Can you stain an old concrete floor? This is one of the many questions we’ve been asked about staining concrete. You’ve probably heard about this question several times. The answer is yes. There is an innovative and great approach to fixing the old concrete. The surface’s size and location don’t affect the outcome of the stain on the old surface.

There is no difference in the staining of new concrete to the old one. But just a few extra steps that are important for you to understand. Below are six tips that you can use when staining an old concrete and what makes it different from staining a new one.

Take note that you should use Concrete Acid Stains and shy away from Acrylic Stains. These are paints disguised as Stains, and after a while, they will peel off.

Prepare Your Materials

Are you aware of all the materials necessary before staining a surface? The first step is to make sure you have all the materials required for the staining process. When you’re using an acid stain, you should have protective gear. It would be best to have long pants, a long-sleeved shirt or t-shirt, gloves, protective eye-wear, and a face mask. Besides the protective wear, you should have the following materials in place: Concrete cleaner, broom, acid concrete stain, sprayer, sealer, roller, wet vac, and a paint tray.

Clean the Concrete

At times you might believe that your concrete is free from dirt, but that should not be a reason for you not to clean the concrete well. You always have to remember that the acid stain is semi-transparent. This means that small particles of dirt or cracks will be visible when you apply the acid stain. It would be best to make sure everything on your concrete surface is sparkling clean and repaired. However, small cracks can give your acid stained floor a creative character. Your acid stained floor will look the same before you stained it, so it’s advisable to clean it well so that the outcome is appealing.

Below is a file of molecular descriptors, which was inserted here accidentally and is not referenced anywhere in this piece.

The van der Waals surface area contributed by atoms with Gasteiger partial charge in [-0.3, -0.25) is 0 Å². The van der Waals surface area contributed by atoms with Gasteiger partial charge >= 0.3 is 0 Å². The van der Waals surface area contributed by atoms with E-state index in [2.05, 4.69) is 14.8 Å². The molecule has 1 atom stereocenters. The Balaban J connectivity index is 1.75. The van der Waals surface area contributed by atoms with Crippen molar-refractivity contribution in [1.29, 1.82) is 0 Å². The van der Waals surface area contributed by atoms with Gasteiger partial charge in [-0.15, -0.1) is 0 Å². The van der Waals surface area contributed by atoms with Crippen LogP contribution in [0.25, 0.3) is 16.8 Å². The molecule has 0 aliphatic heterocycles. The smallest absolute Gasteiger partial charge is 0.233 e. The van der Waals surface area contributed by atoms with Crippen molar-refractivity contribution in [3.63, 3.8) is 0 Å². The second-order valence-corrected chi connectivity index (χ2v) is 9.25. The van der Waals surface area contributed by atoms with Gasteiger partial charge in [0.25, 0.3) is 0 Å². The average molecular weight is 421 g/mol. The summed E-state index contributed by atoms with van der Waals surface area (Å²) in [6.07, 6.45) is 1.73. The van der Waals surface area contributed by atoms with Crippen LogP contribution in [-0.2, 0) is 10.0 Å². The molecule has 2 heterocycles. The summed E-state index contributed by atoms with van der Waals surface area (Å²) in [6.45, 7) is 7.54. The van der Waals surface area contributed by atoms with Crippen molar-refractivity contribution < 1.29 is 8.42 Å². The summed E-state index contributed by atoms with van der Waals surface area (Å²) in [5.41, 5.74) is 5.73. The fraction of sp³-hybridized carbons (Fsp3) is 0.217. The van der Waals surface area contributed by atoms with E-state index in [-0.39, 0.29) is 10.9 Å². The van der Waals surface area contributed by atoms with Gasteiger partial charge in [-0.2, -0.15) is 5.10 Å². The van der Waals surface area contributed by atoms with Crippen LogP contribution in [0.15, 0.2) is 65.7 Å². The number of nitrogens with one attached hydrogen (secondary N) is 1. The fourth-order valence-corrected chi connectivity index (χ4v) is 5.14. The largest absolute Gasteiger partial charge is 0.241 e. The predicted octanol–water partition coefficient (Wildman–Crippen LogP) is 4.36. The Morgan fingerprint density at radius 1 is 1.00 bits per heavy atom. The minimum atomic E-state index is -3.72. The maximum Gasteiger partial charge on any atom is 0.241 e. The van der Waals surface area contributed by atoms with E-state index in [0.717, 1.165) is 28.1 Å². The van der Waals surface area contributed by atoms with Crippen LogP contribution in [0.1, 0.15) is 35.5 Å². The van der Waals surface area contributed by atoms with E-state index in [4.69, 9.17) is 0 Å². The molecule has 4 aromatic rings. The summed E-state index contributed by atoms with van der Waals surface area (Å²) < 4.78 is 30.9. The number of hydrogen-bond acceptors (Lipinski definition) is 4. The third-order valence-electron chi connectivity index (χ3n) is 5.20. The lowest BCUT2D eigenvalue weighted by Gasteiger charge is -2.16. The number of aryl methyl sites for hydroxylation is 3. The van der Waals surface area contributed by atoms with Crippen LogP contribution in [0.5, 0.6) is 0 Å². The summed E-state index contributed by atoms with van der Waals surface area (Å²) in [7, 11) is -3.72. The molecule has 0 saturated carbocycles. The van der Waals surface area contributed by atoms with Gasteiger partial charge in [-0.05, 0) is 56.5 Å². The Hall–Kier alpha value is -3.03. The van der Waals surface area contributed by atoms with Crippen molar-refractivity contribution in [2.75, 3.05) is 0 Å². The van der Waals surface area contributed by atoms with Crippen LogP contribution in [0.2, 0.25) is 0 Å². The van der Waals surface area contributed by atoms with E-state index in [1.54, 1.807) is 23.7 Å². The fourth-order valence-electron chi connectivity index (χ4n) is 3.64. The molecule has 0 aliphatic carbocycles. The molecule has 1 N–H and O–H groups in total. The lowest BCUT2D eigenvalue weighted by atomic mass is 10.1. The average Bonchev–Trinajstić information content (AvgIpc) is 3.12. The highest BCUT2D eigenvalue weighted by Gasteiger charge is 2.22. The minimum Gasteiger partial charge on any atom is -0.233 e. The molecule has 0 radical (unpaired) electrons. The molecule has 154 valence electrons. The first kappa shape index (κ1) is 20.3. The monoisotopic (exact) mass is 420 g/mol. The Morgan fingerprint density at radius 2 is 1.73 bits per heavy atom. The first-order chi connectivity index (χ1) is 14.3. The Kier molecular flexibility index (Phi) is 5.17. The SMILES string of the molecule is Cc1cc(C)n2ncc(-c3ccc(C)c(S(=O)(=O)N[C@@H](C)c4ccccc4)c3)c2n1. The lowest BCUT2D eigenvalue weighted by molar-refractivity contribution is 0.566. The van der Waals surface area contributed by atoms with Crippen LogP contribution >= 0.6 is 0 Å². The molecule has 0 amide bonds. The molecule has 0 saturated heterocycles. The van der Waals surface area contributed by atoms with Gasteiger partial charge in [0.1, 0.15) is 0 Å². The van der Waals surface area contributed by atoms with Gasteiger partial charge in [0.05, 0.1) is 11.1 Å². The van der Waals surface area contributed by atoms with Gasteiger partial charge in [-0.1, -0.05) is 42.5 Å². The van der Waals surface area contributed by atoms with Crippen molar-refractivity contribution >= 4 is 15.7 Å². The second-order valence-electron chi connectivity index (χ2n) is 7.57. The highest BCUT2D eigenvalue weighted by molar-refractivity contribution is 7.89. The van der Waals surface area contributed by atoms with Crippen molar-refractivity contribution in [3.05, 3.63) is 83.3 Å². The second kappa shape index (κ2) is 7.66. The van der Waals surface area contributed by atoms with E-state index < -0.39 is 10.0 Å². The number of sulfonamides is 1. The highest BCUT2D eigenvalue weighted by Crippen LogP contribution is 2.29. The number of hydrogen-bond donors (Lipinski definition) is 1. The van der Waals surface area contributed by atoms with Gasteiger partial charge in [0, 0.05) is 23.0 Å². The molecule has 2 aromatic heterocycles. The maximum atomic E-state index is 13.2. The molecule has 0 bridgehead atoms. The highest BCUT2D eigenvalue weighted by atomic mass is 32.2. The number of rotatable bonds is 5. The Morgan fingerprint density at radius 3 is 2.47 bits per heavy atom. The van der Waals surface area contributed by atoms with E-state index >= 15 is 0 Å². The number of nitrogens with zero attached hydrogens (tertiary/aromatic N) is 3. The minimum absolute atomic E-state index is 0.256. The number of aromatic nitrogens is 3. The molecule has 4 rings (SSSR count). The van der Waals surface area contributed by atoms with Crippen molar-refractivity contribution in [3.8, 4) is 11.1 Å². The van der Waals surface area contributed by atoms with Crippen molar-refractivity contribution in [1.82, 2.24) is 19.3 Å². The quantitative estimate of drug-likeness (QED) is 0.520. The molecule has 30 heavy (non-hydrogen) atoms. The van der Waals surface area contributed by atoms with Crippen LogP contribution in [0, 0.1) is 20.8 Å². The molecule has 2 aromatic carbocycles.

Test the Concrete

You shouldn’t ignore this step as it allows you to see the outcome of the stain. First, pick up an area that is not so visible for you to test the stain. This is important as you get to see the results of the stain. It will give you room to know if you have to clean the surface again, if you like the stain color, and if the stain will react appropriately with the concrete.

Stain the Concrete

Despite having various ways to stain the concrete, a plastic sprayer stands out for me in doing this step. There is no significant difference in staining old concrete, just like the new concrete. Staining the new concrete follows the steps above. The difference comes in where it is easy for the new concrete to get stained, the old concrete you have to apply several times for it to come out perfectly. It would be best if one person sprays the acid stain on the concrete while the other using a brush, follows closely and brush through. The sprayer should repeat spraying the area to avoid strokes from the brush. Use this process until you stain the whole floor as desired.

Wash the Floor

Washing the floor with baking soda and water solution after the reaction helps neutralize the acid concrete stain and remove any excess residue. It will help if you repeat this process at least twice.

Seal the Concrete

I understand that sealing the floor after applying acid stain is not necessary, but I highly recommend not skipping this part. It is advisable that use a water-based sealer instead of a solvent-based one. After the floor is completely dry, it would be best to apply 2-3 coats of sealer on your concrete. This will help achieve an appealing and beautiful stained floor. Do not apply excess sealer; the results won’t be attractive as you will achieve a cloudy and milky finish.

You have seen there is no need to be afraid of staining your concrete from the above steps. The trick is following the above steps for beautiful stained concrete.